D, posteriori probability of a hypot
hesis h, P(h|D)
follows
the Bayes theorem





MAP (maximum posteriori) hypothesis





Practical difficulty: require initial knowledge of many probabilities, significant
computational cost

Naïve Bayes Classifier (I)



A simplified assumption: attributes are condi
tionally independent:






Greatly reduces the computation cost, only count the class
distribution.


Naive Bayesian Classifier (II)



Given a training set, we can compute the probabilities

Bayesian classification



The classification problem may be formalized us
ing a
-
posteriori
probabilities:




P(C|X) = prob. that the sample tuple




X=<x
1
,…,x
k
> is of class C.




E.g. P(class=N | outlook=sunny,windy=true,…)




Idea: assign to sample X the class label C such that P(C|X) is
maximal

Estimating a
-
posteriori probabiliti
es



Bayes theorem:

P(C|X) = P(X|C)∙P(C) / P(X)



P(X) is constant for all classes



P(C) = relative freq of class C samples



C such that P(C|X) is maximum =

C such that P(X|C)∙P(C) is maximum



Problem: computing P(X|C) is unfeasible!

Naïve Bayesian Classificatio
n



Naïve assumption: attribute independence

P(x
1
,…,x
k
|C) = P(x
1
|C)·…·P(x
k
|C)



If i
-
th attribute is categorical:

P(x
i
|C) is estimated as the relative freq of samples having value x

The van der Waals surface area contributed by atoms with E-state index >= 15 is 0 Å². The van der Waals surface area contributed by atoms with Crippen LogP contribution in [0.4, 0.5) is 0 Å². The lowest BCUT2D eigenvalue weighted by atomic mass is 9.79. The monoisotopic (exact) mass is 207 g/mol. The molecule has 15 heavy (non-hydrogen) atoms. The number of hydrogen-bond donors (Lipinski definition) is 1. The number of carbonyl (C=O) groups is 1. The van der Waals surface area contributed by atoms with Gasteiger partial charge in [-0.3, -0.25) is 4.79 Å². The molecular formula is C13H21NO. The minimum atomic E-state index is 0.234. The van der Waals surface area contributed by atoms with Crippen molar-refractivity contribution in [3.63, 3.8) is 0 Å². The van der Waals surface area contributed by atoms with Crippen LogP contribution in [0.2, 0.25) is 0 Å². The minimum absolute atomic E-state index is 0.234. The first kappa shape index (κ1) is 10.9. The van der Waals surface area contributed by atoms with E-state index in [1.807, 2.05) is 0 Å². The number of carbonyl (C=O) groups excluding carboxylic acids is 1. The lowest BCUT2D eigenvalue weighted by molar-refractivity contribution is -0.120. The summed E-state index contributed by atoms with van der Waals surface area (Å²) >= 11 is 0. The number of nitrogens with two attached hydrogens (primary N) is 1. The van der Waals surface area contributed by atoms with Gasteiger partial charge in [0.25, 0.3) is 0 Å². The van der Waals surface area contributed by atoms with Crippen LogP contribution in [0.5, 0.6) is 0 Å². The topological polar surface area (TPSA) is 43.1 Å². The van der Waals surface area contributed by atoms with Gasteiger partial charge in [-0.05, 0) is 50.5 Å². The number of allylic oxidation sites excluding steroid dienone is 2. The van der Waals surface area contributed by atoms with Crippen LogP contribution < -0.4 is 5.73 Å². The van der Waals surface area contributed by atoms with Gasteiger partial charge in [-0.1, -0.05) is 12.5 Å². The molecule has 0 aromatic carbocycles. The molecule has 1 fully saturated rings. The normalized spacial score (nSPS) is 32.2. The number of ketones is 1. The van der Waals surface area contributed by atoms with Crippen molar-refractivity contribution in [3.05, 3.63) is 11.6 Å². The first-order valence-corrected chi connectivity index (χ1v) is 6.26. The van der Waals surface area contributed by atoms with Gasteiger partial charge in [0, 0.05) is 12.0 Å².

i

as i
-
th attribute in class C



If i
-
th attribute is continuous:

P(x
i
|C) is esti
mated thru a Gaussian density function



Computationally easy in both cases

Play
-
tennis example: estimating P(x
i
|C)

Play
-
tennis example: classifying X



An unseen sample X = <rain, hot, high, false>




P(X|p)∙P(p) =

P(rain|p)∙P(hot|p)∙P(high|p)∙P(false|p)∙P(p)
=
3/9∙2/9∙3/9∙6/9∙9/14 =
0.010582



P(X|n)∙P(n) =

P(rain|n)∙P(hot|n)∙P(high|n)∙P(false|n)∙P(n) =
2/5∙2/5∙4/5∙2/5∙5/14 =
0.018286




Sample X is classified in class n (don

t play)


The independence hypothesis…



… makes computation possible



… yields optimal clas
sifiers when satisfied



… but is seldom satisfied in practice, as attributes (variables) are often
correlated.



Attempts to overcome this limitation:



Bayesian networks, that combine Bayesian reasoning with causal
relationships between attributes